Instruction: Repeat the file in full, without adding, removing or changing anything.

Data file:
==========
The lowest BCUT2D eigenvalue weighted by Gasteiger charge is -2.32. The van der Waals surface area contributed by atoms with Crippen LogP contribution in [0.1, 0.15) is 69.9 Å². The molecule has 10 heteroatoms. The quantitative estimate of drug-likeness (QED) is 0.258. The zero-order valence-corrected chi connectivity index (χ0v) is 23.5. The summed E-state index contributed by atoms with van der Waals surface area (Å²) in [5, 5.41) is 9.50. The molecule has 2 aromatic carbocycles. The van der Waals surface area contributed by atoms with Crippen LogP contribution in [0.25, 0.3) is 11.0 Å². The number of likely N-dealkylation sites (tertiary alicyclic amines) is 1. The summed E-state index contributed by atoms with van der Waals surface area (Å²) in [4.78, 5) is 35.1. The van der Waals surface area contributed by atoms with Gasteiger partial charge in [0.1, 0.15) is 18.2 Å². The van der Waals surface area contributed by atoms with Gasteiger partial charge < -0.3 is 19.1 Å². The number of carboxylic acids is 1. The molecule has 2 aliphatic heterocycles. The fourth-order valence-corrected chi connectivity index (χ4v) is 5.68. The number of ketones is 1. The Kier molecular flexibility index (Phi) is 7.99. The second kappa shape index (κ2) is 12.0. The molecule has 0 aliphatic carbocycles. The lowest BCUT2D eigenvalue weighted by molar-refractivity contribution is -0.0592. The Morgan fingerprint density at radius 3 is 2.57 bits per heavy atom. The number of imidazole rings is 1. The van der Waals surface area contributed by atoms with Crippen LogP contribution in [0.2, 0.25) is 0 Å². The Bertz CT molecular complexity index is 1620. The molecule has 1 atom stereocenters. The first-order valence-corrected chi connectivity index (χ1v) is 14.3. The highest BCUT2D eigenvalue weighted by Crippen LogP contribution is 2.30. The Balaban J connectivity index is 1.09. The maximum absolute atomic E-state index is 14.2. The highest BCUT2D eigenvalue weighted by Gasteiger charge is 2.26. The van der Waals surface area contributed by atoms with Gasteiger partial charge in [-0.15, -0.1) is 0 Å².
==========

The lowest BCUT2D eigenvalue weighted by Gasteiger charge is -2.32. The van der Waals surface area contributed by atoms with Crippen LogP contribution in [0.1, 0.15) is 69.9 Å². The molecule has 10 heteroatoms. The quantitative estimate of drug-likeness (QED) is 0.258. The zero-order valence-corrected chi connectivity index (χ0v) is 23.5. The summed E-state index contributed by atoms with van der Waals surface area (Å²) in [5, 5.41) is 9.50. The molecule has 2 aromatic carbocycles. The van der Waals surface area contributed by atoms with Crippen LogP contribution in [0.25, 0.3) is 11.0 Å². The number of likely N-dealkylation sites (tertiary alicyclic amines) is 1. The summed E-state index contributed by atoms with van der Waals surface area (Å²) in [4.78, 5) is 35.1. The van der Waals surface area contributed by atoms with Gasteiger partial charge in [0.1, 0.15) is 18.2 Å². The van der Waals surface area contributed by atoms with Gasteiger partial charge < -0.3 is 19.1 Å². The number of carboxylic acids is 1. The molecule has 2 aliphatic heterocycles. The fourth-order valence-corrected chi connectivity index (χ4v) is 5.68. The number of ketones is 1. The Kier molecular flexibility index (Phi) is 7.99. The second kappa shape index (κ2) is 12.0. The molecule has 0 aliphatic carbocycles. The lowest BCUT2D eigenvalue weighted by molar-refractivity contribution is -0.0592. The Morgan fingerprint density at radius 3 is 2.57 bits per heavy atom. The number of imidazole rings is 1. The van der Waals surface area contributed by atoms with Crippen LogP contribution in [0.2, 0.25) is 0 Å². The Bertz CT molecular complexity index is 1620. The molecule has 1 atom stereocenters. The first-order valence-corrected chi connectivity index (χ1v) is 14.3. The highest BCUT2D eigenvalue weighted by Crippen LogP contribution is 2.30. The Balaban J connectivity index is 1.09. The maximum absolute atomic E-state index is 14.2. The highest BCUT2D eigenvalue weighted by Gasteiger charge is 2.26. The van der Waals surface area contributed by atoms with Gasteiger partial charge in [-0.15, -0.1) is 0 Å².